The Australian Government has announced plans to impose fees on foreign nationals applying to buy homes, commercial properties, businesses and farms, and fines on those who break the rules.
The announcement coincidentally came yesterday, the same day KPMG released a report revealing bank bosses in New Zealand are joining Winston Peters and the troop of New Zealanders concerned foreign investors are inflating asset prices here.
The Australian Government has put an Opinion Paper out for consultation, that details its proposed reforms.
Prime Minster Tony Abbott said, “The Government is consulting on the introduction of an application fee on all foreign investment proposals.
“The application fees will fund increased enforcement activity and ensure that the cost of administering the foreign investment framework is not borne by the Australian taxpayer.”
It’s proposing to charge those applying to buy houses up to A$5,000 for properties valued under A$1 million, A$10,000 for those over a A$1 million, A$20,000 for those over A$2 million, and A$30,000 for those over A$3 million and so on.
Business, commercial real estate and agribusiness investments would be subject to fees between A$10,000 and A$100,000 depending on the size and sector.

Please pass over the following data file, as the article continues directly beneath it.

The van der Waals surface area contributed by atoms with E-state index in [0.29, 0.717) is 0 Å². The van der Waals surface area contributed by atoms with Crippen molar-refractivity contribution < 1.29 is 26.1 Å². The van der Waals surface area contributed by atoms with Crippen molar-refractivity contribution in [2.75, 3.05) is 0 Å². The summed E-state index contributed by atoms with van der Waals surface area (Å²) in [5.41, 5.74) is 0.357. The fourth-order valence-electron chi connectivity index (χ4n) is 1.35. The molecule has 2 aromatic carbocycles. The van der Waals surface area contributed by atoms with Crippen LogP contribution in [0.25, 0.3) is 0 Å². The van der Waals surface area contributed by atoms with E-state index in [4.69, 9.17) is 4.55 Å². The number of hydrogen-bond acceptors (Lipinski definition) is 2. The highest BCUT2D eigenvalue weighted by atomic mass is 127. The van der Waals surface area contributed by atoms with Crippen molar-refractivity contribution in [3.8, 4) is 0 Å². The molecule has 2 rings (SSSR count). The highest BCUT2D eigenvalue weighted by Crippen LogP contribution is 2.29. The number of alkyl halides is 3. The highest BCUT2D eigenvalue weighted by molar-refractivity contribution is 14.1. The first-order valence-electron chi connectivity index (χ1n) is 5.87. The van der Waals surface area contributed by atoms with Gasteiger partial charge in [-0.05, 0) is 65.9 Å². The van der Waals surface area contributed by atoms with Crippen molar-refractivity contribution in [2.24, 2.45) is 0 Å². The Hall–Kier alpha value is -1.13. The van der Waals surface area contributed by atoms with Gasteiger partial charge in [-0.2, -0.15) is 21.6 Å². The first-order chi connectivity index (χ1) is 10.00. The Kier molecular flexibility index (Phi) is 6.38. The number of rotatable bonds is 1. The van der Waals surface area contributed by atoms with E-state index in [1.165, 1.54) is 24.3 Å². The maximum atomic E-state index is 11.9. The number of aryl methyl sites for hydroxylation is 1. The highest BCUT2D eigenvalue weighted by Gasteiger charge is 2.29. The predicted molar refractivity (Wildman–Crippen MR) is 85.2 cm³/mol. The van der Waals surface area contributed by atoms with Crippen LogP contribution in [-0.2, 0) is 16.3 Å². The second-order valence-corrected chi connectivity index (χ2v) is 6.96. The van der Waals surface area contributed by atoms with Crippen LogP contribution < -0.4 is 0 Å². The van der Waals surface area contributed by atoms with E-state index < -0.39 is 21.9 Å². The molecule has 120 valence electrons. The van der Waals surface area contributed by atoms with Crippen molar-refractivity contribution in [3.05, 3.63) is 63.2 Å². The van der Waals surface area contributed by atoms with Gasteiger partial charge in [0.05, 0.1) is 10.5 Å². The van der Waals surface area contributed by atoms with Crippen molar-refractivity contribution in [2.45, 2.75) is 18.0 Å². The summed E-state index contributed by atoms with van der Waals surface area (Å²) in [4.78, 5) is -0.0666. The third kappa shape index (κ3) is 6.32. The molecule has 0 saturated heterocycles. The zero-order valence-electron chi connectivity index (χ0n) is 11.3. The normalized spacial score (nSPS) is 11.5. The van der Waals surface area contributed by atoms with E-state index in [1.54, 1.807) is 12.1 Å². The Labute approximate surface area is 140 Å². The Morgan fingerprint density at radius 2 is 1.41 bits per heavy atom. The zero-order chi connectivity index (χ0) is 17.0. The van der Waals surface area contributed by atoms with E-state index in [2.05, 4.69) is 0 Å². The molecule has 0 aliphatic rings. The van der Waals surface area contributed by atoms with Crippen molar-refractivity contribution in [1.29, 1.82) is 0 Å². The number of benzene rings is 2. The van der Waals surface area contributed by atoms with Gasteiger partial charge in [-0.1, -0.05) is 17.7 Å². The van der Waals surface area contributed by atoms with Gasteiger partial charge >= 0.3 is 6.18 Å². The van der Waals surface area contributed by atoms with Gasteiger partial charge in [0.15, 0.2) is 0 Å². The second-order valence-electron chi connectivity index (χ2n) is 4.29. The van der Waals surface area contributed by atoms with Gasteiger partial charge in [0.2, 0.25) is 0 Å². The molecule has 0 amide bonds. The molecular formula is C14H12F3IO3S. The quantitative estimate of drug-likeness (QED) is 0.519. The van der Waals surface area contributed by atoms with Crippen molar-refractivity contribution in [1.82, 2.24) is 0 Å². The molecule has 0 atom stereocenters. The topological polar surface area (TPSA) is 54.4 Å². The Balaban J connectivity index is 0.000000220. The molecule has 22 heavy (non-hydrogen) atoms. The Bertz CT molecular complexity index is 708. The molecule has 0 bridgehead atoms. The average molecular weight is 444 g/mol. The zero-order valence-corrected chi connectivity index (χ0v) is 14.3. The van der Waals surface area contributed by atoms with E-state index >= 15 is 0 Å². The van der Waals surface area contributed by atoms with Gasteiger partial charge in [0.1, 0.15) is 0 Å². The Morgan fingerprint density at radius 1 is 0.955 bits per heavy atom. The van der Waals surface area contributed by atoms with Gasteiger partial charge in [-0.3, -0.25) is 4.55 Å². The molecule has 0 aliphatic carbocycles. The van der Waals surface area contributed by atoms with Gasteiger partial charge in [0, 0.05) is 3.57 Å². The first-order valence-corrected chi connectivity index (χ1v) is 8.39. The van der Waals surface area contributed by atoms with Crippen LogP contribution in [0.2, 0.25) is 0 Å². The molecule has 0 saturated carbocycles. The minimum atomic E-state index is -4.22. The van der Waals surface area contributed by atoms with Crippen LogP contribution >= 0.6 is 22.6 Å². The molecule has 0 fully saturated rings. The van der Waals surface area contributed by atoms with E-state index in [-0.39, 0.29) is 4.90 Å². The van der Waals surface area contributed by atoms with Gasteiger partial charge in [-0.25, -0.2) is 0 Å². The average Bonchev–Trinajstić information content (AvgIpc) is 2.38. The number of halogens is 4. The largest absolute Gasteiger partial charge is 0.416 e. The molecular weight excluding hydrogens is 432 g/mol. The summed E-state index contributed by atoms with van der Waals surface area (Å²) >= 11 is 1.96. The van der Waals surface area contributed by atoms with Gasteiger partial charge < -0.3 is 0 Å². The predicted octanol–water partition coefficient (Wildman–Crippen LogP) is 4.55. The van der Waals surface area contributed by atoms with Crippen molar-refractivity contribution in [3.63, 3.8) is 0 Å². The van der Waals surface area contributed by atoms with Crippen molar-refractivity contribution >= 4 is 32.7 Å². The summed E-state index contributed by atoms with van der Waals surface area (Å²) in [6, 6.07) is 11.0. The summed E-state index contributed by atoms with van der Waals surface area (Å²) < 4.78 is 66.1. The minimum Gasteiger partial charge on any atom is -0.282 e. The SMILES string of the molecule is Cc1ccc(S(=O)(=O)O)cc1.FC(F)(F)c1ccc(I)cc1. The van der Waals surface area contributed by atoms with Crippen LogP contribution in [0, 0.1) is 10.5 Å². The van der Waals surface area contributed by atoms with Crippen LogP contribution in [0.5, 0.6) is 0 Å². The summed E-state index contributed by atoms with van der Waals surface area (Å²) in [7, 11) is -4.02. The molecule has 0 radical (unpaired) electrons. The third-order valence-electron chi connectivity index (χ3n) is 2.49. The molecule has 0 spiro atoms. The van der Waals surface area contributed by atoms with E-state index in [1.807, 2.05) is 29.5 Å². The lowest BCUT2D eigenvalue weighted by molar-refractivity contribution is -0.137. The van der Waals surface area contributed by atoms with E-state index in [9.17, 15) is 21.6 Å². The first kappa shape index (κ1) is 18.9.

The Australian Government’s also proposing to implement new ways to crack down on foreign investors breaking the rules.
Abbott said, “The Government intends to establish a small, specialised compliance and enforcement area within the Australian Taxation Office to identify and investigate breaches.”
Two weeks ago, Abbott announced that from March 1, foreign investors will have to get approval to acquire an interest in rural land where the cumulative value of the land, including the proposed purchase, is A$15 million or more.
From July 1, a foreign ownership register will also start collecting information on foreigners with interests in agricultural land.
Hint hint, nudge nudge, John Key
New Zealand’s Labour Party housing spokesperson Phil Twyford said Prime Minister John Key might want to have a “quiet word” with Abbott about his announcement when he visits New Zealand this week.
"Contrast that with John Key's government, which denies offshore speculators are a problem, despite KPMG warning today that bankers believe foreign buyers are inflating property prices and putting the economy at risk.
"The bankers think they are a problem. The Australian Government clearly thinks they are a problem. The National Government is increasingly isolated on this issue,” said Twyford.
According to the Sydney Morning Herald, Chinese investors are forecast to spend A$20 billion on offshore property this year, up 21% on 2014.
KPMG reported bank executives it surveyed in its annual Financial Institutions Performance Survey are “seeing significant deals done at ridiculous prices across all asset classes”.
Bank executives expressed concerns about what would happen if overseas investors suddenly withdraw all the funds they’d invested in New Zealand.